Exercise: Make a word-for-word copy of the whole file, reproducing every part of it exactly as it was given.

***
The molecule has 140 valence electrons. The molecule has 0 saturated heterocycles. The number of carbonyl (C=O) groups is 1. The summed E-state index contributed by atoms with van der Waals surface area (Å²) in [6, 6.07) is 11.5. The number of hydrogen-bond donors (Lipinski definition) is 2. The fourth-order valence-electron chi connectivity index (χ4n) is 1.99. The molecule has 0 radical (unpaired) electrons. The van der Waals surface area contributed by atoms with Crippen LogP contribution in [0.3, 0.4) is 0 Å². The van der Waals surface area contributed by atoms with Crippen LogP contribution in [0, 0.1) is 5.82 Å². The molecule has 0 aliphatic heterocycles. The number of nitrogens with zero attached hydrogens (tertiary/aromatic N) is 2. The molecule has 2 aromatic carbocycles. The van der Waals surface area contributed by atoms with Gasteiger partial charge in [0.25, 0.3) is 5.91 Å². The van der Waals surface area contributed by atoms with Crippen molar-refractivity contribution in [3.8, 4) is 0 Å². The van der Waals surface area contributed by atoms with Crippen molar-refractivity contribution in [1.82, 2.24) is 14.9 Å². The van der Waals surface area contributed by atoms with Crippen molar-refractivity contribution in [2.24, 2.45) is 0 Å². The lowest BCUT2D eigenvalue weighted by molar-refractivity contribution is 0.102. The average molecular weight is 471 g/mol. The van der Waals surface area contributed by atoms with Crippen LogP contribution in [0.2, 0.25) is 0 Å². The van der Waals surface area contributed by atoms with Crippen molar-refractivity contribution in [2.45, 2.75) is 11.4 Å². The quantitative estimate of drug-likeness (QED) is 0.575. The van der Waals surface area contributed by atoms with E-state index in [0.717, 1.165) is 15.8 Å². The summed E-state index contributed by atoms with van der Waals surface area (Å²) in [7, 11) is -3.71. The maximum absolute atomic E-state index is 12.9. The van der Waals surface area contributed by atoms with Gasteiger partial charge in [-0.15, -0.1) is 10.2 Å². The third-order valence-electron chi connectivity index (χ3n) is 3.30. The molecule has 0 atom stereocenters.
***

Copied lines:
The molecule has 140 valence electrons. The molecule has 0 saturated heterocycles. The number of carbonyl (C=O) groups is 1. The summed E-state index contributed by atoms with van der Waals surface area (Å²) in [6, 6.07) is 11.5. The number of hydrogen-bond donors (Lipinski definition) is 2. The fourth-order valence-electron chi connectivity index (χ4n) is 1.99. The molecule has 0 radical (unpaired) electrons. The van der Waals surface area contributed by atoms with Crippen LogP contribution in [0.3, 0.4) is 0 Å². The van der Waals surface area contributed by atoms with Crippen LogP contribution in [0, 0.1) is 5.82 Å². The molecule has 0 aliphatic heterocycles. The number of nitrogens with zero attached hydrogens (tertiary/aromatic N) is 2. The molecule has 2 aromatic carbocycles. The van der Waals surface area contributed by atoms with Gasteiger partial charge in [0.25, 0.3) is 5.91 Å². The van der Waals surface area contributed by atoms with Crippen molar-refractivity contribution in [3.8, 4) is 0 Å². The van der Waals surface area contributed by atoms with Crippen molar-refractivity contribution in [1.82, 2.24) is 14.9 Å². The van der Waals surface area contributed by atoms with Crippen molar-refractivity contribution in [2.24, 2.45) is 0 Å². The lowest BCUT2D eigenvalue weighted by molar-refractivity contribution is 0.102. The average molecular weight is 471 g/mol. The van der Waals surface area contributed by atoms with Crippen LogP contribution in [0.2, 0.25) is 0 Å². The van der Waals surface area contributed by atoms with Crippen molar-refractivity contribution in [2.45, 2.75) is 11.4 Å². The quantitative estimate of drug-likeness (QED) is 0.575. The van der Waals surface area contributed by atoms with E-state index in [0.717, 1.165) is 15.8 Å². The summed E-state index contributed by atoms with van der Waals surface area (Å²) in [7, 11) is -3.71. The maximum absolute atomic E-state index is 12.9. The van der Waals surface area contributed by atoms with Gasteiger partial charge in [-0.15, -0.1) is 10.2 Å². The third-order valence-electron chi connectivity index (χ3n) is 3.30. The molecule has 0 atom stereocenters.